Jaya Prada's son enters Kollywood

Jaya Prada with son Siddhu  

Jaya Prada has enjoyed success in politics, but knows well that it was cinema that made her who she is. “How else could I have won elections in a place like Rampur (Uttar Pradesh)?” But politics, she admits, has added a great deal to her personality. An introvert by nature, she is now able to address gatherings at a stretch for an hour or two. “For a person who’s scared of the dark, I’ve sure come a long way.” And it all started because a Tamil director, K. Balachander, gave her opportunities in cinema. “That’s why I’m keen to launch my son, Siddhu, in Tamil Nadu. This is a state that embraces everybody.”

Siddhu isn’t particularly nervous about his debut, as cinema is a familiar world to him. “I grew up mostly on the sets. Directors, cameras, and lights feel like home,” he says. He remembers being fascinated by how different his mother looked in each of her films. “One moment, she’d look normal. The next, she’d walk out of the caravan looking like a queen. It was like magic; I’d take pictures with her.”

Uyire Uyire that Siddhu is debuting with, is the remake of the Telugu hit, Ishq. Jaya Prada agreed to fund its Tamil remake simply because Siddhu liked the original so much. “It marked Telugu actor Nithin’s comeback and was a huge hit. As it helped relaunch him, I thought the remake would work for me.” The film is, in its essence, a love story. Jaya Prada explains why love stories make for such effective debuts. Think of Madhavan in Alaipayuthey, and Siddharth in Boys. “That’s because today’s audience is dominated by the youth. Ishq was a huge success, especially with them.” It was only after purchasing the remake rights that she saw the film. “It was good enough for her that I had seen it,” says Siddhu.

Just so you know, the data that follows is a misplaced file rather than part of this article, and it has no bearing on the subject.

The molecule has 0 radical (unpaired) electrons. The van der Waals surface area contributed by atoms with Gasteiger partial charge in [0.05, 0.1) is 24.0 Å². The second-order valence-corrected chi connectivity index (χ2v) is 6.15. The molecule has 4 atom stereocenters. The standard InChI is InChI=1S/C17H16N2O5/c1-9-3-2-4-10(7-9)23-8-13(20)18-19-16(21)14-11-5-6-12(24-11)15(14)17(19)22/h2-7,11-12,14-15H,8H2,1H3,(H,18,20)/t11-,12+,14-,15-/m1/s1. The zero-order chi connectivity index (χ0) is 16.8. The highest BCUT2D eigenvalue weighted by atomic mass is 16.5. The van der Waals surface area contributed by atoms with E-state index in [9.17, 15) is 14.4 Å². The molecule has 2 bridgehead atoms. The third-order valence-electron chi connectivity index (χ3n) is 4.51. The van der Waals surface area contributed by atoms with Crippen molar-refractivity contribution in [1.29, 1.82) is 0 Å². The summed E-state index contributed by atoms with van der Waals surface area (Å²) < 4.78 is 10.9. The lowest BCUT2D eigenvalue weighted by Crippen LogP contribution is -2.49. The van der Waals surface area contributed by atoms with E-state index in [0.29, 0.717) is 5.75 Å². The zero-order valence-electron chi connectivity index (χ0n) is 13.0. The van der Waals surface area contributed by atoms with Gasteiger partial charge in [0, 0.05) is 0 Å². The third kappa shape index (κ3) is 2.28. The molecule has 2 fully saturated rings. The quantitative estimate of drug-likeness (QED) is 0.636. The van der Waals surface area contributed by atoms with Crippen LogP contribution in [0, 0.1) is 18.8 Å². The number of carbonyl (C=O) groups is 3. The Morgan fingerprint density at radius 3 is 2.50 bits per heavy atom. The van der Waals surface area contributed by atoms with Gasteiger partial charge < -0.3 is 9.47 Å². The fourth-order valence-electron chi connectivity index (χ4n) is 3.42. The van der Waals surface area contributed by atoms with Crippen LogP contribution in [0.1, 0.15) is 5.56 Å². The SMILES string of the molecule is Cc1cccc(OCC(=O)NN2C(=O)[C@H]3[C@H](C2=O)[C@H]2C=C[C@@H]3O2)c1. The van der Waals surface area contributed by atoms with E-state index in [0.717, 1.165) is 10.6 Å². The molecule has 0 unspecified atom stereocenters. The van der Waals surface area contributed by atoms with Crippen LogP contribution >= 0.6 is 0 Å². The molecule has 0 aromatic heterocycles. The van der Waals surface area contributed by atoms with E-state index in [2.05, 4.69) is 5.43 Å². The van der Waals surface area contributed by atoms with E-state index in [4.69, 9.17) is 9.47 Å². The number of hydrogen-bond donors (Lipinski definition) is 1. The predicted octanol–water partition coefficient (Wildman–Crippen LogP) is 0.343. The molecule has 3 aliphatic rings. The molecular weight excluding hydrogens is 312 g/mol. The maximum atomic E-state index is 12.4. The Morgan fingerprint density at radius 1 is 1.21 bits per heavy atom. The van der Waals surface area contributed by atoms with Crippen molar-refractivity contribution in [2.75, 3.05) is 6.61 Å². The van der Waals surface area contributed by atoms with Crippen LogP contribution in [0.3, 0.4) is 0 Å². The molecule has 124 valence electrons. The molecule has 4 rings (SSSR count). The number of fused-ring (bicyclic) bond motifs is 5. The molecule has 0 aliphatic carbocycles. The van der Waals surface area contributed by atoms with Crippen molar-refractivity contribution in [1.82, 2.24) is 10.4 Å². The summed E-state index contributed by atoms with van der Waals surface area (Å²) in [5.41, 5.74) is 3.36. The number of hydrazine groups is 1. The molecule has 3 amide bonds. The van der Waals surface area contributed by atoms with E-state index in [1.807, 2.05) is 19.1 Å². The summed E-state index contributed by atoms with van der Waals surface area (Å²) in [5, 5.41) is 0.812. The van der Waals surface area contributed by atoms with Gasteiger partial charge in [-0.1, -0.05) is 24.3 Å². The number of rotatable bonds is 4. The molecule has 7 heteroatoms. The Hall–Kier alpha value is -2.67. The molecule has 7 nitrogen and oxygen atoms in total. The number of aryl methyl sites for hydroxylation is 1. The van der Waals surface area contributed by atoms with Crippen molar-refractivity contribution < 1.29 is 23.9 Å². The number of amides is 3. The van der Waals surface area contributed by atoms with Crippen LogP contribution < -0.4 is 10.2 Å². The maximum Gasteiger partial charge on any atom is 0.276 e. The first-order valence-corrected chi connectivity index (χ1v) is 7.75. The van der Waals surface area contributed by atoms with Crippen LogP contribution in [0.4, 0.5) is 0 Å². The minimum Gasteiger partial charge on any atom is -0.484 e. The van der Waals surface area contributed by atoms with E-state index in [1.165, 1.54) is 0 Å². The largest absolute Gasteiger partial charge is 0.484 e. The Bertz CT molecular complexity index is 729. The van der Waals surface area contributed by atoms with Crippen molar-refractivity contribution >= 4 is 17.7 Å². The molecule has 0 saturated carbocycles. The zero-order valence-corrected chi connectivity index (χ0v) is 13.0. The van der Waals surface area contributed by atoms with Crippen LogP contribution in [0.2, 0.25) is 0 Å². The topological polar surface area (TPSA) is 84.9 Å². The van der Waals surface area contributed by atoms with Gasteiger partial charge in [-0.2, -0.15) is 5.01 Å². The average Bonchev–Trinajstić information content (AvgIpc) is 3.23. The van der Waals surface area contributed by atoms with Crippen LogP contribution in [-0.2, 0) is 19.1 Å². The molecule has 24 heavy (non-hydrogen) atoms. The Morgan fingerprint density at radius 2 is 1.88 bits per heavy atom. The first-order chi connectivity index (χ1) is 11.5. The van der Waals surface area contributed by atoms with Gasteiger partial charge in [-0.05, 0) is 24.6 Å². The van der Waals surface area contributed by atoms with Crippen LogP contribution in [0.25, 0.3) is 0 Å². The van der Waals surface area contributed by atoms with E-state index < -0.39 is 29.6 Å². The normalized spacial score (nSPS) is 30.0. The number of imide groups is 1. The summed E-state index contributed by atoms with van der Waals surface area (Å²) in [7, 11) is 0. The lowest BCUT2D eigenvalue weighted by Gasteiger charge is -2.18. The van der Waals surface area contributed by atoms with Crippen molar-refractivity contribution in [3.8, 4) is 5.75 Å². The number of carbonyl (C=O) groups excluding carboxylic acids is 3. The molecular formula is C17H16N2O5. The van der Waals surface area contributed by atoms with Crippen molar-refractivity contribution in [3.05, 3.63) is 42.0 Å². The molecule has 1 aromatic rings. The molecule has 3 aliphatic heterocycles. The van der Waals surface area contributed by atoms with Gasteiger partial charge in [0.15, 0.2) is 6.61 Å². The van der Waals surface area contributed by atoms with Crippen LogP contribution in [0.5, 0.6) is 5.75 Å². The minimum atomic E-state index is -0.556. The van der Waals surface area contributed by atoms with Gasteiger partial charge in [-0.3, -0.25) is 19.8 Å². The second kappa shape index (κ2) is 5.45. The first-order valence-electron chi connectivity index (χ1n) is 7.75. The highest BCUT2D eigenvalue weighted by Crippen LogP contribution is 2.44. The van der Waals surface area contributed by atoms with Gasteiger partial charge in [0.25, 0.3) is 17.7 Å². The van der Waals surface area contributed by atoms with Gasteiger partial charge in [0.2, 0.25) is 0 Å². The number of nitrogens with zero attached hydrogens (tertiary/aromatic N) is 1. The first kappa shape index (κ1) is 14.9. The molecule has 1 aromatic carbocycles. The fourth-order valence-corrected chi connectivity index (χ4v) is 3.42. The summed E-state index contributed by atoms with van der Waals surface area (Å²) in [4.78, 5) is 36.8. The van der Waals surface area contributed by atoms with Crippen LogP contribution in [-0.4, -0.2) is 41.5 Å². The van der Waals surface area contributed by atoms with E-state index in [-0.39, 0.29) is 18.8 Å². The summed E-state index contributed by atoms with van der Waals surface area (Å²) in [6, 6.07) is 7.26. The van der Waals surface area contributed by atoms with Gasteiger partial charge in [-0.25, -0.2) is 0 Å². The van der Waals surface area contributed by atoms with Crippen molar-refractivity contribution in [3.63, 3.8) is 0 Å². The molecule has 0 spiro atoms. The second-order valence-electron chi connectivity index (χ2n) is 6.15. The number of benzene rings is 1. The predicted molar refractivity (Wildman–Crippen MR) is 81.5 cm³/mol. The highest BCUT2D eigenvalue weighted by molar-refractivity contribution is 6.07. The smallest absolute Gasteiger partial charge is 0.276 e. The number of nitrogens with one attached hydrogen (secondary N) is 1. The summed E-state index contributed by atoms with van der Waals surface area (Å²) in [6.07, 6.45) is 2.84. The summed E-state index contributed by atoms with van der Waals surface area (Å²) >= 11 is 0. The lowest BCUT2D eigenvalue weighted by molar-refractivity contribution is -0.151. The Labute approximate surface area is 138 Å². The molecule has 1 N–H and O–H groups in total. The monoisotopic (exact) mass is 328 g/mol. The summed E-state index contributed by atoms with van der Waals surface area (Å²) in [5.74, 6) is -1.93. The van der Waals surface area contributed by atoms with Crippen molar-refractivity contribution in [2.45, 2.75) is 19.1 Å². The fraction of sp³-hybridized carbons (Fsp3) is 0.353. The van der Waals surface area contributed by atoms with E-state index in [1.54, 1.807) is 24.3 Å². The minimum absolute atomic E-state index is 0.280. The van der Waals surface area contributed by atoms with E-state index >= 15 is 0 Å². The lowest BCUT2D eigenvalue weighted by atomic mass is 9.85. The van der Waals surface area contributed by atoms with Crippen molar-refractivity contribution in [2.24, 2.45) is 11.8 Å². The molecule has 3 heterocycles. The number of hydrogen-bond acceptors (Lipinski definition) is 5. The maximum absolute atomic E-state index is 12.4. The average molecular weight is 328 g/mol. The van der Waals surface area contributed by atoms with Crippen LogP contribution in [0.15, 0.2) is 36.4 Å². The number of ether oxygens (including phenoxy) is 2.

As if to emphasise that her finger is firmly on the pulse of Kollywood, she says, “Amid all the horror films releasing in Tamil Nadu, Uyire Uyire, with its focus on romance, will be a relief.” There’s a bit more comedy, a bit more heroism in the remake as “that’s how Tamil audiences like their heroes.”

His familiarity with cinema notwithstanding, Siddhu struggled during the initial days of shooting. His first scene was of his character declaring his love to a girl (Hansika Motwani). “I could have done with an easier scene,” he laughs. It took Jaya Prada’s intervention to get it right. She says, “I told him that even though Hansika was a senior, he needn’t worry about it; that he should play it cool.” Take no. 21 worked like a charm.

If he thought the worst was over, he was in for a shock when told that he’d have to dance with Hansika in Goa, with hundreds of curious onlookers around. To make matters interesting, the dance sequence was for a song called ‘Listen to my heart’ that marks Jaya Prada’s singing debut. “Thankfully, I’d grown comfortable with the crew by then. So, I wasn’t feeling so self-conscious any more.”

Meanwhile, Jaya Prada is also planning a comeback in Tamil. “I’m listening to scripts and would like to play characters that’d strike a chord with the masses. Like the roles I’m playing in Oru Nimisham (Malayalam) and Paranormal (Hindi).” She says politics can be volatile.

“Every politician goes through a lean patch during which they go back to their main area of expertise. Some return to business, some practise law, and I… have come back to cinema.” And brought her son along.

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Printable version | Jan 21, 2022 2:54:18 PM |

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